MY COMMENTS: It will be important for India to see what effect this US-China fence-mending exercise has on the Indo-US discussions on China during the visit of President Barack Obama to New Delhi in November. Mr.Obama may not want any shadow to be cast on Mr.Gates’ visit to China by his discussions in New Delhi. Mr.Gates’ discussions with the Chinese leaders on Iran, North Korea and the Af-Pak region would be more important to the US than Mr.Obama’s discussions with Indian leaders on China. So far as China is concerned, any significant outcome is unlikely during Mr.Obama’s visit to New Delhi.


China warned Japan on September 9 that their relationship could suffer if Tokyo mishandled the dispute over a Chinese fishing boat seized by the Japanese Coast Guard (JCG) in waters off the  Diaoyu Islands. “The Diaoyu Islands are China’s inseparable territory, and Japan applying its domestic law to the Chinese fishing boat operating in this area is absurd, illegal and invalid,” Foreign Ministry spokeswoman Jiang Yu said at a regular news conference. “China will never accept that,” she stressed. Jiang said China had also sent “a fishery law enforcement ship” to the area “to safeguard order and protect the safety of fishermen and their assets”. She did not elaborate. The JCG on Thursday (September 9) handed over 41-year-old Chinese captain Zhan Qixiong to prosecutors who will decide whether to charge him, spokesman Masahiro Ichijo said. The captain has been in custody since his arrest on Wednesday (September 8), after two Japanese patrol boats intercepted his boat near the islands on Tuesday ( September 7). No one was injured. The captain was arrested on suspicion of “obstructing officers on duty”, and faces a possible jail sentence of up to three years or a fine of up to 500,000 yen ($6,200).But the JCG also said the captain could be released in a couple of days if he acknowledged the allegation and paid the fine. Japanese officials were also questioning the ship’s 14 crew members who have been kept on the boat because they did not have visas, the JCG said.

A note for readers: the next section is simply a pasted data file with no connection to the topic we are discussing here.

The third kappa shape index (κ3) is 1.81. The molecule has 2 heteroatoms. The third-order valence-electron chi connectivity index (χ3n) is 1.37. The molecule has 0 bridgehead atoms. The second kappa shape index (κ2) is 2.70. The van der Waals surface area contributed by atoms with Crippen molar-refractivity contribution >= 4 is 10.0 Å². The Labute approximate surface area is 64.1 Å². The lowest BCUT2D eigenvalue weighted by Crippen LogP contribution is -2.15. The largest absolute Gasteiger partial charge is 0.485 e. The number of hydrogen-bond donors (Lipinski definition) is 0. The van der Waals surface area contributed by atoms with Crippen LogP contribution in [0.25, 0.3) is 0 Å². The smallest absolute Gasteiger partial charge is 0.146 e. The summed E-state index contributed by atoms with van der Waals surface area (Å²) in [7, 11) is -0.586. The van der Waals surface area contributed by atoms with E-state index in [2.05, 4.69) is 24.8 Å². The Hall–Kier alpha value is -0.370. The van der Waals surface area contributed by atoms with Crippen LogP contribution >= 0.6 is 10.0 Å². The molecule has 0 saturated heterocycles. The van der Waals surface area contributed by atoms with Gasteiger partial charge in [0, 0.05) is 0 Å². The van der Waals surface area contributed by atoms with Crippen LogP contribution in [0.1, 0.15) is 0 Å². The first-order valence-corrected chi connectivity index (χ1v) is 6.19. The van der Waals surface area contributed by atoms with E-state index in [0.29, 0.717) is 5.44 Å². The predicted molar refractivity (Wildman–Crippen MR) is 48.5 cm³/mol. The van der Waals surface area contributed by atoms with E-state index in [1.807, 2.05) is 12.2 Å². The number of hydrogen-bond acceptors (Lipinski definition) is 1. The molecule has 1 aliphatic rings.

MY COMMENTS: The Japanese Navy has been increasingly assertive in the East China Sea since April last. Please see my article of April 27,2010, titled “Chinese Navy’s Power Projection” at (10-9-10)

( The writer Mr B Raman, is Additional Secretary (retd), Cabinet Secretariat, Govt. of India, New Delhi, and, presently, Director, Institute For Topical Studies, Chennai, and Associate of the Chennai Centre For China Studies. E-mail: )